KUMMEROW: That's correct.

HOBSON: How did you deal with that?

(LAUGHTER)

KUMMEROW: Well, that's a good question. I had to deal with it.

HOBSON: Professor, before I let you go, I want to ask you one thing that many people may be wondering and that I'd like to ask anybody who is able to make it all the way to age 100, which is what is your secret to longevity?

KUMMEROW: Eating correctly. That is eating enough amino acids, that is the eight amino acids, so your liver can make the LDL and HDL that your body needs, that is the animal products. And they should also eat vegetables and fruit.

HOBSON: So what did you have for lunch today?

KUMMEROW: I had a bit of a steak that I had leftover from Sunday, and I had lettuce, tomato, avocado and squash that's cooked up. Squash is a good source of fibers, which you need to carry your food through your intestinal tract. And I had a glass of milk. I always have a glass of milk at breakfast, at noon and at night. And I also exercise every day, even though I'm going to be 100 on October 4th. I still exercise. I believe in exercise every day. And I keep my mind busy.

I think it's very important for somebody who retires to do something that keep his mind occupied and not just sit there and do nothing except semi-watch TV or read something else that does not tickle your brain.

HOBSON: What are you working on now, Professor Kummerow? Is there something that we should be aware of that we might be all talking about 40 years from now?

KUMMEROW: Well, I'm working on what caused Parkinson's disease and Alzheimer's disease. I'm working together with somebody who has a compound that might prevent that. But I am not sure about that compound. We're just testing it right now. So I hope that we can solve that, too.

HOBSON: Fred Kummerow, professor at the University of Illinois, one of the pioneers of trans-fat research. Thanks so much for joining us, and have a great 100th birthday.

KUMMEROW: Well, thank you.

HOBSON: And if you want to see a photo of Fred Kummerow, you can go to our website, hereandnow.org. It's so amazing, Robin, to hear somebody at age 99 talk about their latest research that he's just getting started on.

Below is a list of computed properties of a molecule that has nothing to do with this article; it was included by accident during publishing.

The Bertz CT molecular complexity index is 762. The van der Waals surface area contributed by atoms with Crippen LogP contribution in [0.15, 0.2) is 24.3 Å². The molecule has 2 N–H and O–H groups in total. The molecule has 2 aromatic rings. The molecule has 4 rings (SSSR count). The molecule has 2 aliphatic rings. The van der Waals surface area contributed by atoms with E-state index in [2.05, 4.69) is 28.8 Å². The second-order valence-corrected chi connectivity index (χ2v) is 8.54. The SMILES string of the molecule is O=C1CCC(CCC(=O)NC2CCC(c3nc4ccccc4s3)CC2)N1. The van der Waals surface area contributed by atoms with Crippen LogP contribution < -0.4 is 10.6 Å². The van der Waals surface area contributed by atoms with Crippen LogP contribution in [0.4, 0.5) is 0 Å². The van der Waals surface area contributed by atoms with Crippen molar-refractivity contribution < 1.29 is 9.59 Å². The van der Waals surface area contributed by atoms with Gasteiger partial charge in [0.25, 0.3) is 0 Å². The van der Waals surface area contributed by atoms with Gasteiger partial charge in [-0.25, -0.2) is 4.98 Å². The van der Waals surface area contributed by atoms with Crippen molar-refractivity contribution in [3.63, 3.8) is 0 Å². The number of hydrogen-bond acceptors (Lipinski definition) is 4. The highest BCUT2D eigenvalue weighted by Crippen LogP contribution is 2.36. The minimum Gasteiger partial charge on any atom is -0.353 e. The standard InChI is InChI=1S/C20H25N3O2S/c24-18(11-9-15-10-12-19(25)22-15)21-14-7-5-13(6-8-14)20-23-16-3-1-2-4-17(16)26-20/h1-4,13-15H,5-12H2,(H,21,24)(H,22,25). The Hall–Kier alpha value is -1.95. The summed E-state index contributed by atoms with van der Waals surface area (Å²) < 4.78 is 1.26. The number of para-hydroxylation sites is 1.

ROBIN YOUNG, HOST:

Right, he's just - well, God bless him, and I can't wait to hear what he finds.

HOBSON: Exactly. This is HERE AND NOW. Transcript provided by NPR, Copyright NPR.


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  • bust_a_gut

    I’m not a scientist, but I strongly believe that sugar is much more of an issue than fat in our society.

    In the last 6 months, by ADDING about 20% more fat and ELIMINATING about 90% of previously consumed sugar from my diet I’ve lost 15 lbs. And, I actually cut back a bit on my exercise regimen. I’ve generally avoided the trans-fats, but not exclusively. Most trans-fats I’ve seen (reading food packaging labels) are mixed in with sugar-laden food products.

    Did the past studies, indicating health issues with trans-fats, separate the trans-fats from sugar, or not? Maybe they did, but I would think it would be very difficult to set up a study that simulates what people REALLY eat over an extended period of time.

    Sugar seems to stimulate not only my consumption of more sweets, but other foods as well. I haven’t eliminated sugar completely because baked items (esp. breads) need it. I’ve been aiming for foods that have no more than 14 grams of sugar per serving. The extra fat helps me feel more full.

    • Steve

      Losing weight is great. It makes you look better, feel better, and lowers your risk for disease. There is, however, a distinction to be made between diets which help you lose weight, and diets which are good for long term vascular health.